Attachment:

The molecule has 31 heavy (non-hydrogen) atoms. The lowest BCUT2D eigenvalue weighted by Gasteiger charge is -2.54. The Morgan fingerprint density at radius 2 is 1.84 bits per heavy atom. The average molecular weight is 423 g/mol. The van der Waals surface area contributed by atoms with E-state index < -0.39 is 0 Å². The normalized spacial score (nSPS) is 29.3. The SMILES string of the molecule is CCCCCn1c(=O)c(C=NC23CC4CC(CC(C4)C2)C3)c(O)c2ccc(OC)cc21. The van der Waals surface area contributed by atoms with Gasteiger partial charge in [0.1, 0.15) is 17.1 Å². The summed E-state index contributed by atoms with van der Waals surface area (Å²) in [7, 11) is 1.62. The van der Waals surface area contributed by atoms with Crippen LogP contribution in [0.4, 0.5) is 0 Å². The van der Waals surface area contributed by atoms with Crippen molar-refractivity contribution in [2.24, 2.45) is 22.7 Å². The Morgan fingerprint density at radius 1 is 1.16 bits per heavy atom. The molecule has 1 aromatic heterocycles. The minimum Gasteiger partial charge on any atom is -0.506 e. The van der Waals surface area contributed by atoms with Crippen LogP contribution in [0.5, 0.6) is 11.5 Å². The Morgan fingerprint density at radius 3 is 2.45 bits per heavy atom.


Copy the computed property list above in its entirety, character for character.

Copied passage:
The molecule has 31 heavy (non-hydrogen) atoms. The lowest BCUT2D eigenvalue weighted by Gasteiger charge is -2.54. The Morgan fingerprint density at radius 2 is 1.84 bits per heavy atom. The average molecular weight is 423 g/mol. The van der Waals surface area contributed by atoms with E-state index < -0.39 is 0 Å². The normalized spacial score (nSPS) is 29.3. The SMILES string of the molecule is CCCCCn1c(=O)c(C=NC23CC4CC(CC(C4)C2)C3)c(O)c2ccc(OC)cc21. The van der Waals surface area contributed by atoms with Gasteiger partial charge in [0.1, 0.15) is 17.1 Å². The summed E-state index contributed by atoms with van der Waals surface area (Å²) in [7, 11) is 1.62. The van der Waals surface area contributed by atoms with Crippen LogP contribution in [0.4, 0.5) is 0 Å². The van der Waals surface area contributed by atoms with Crippen molar-refractivity contribution in [2.24, 2.45) is 22.7 Å². The Morgan fingerprint density at radius 1 is 1.16 bits per heavy atom. The molecule has 1 aromatic heterocycles. The minimum Gasteiger partial charge on any atom is -0.506 e. The van der Waals surface area contributed by atoms with Crippen LogP contribution in [0.5, 0.6) is 11.5 Å². The Morgan fingerprint density at radius 3 is 2.45 bits per heavy atom.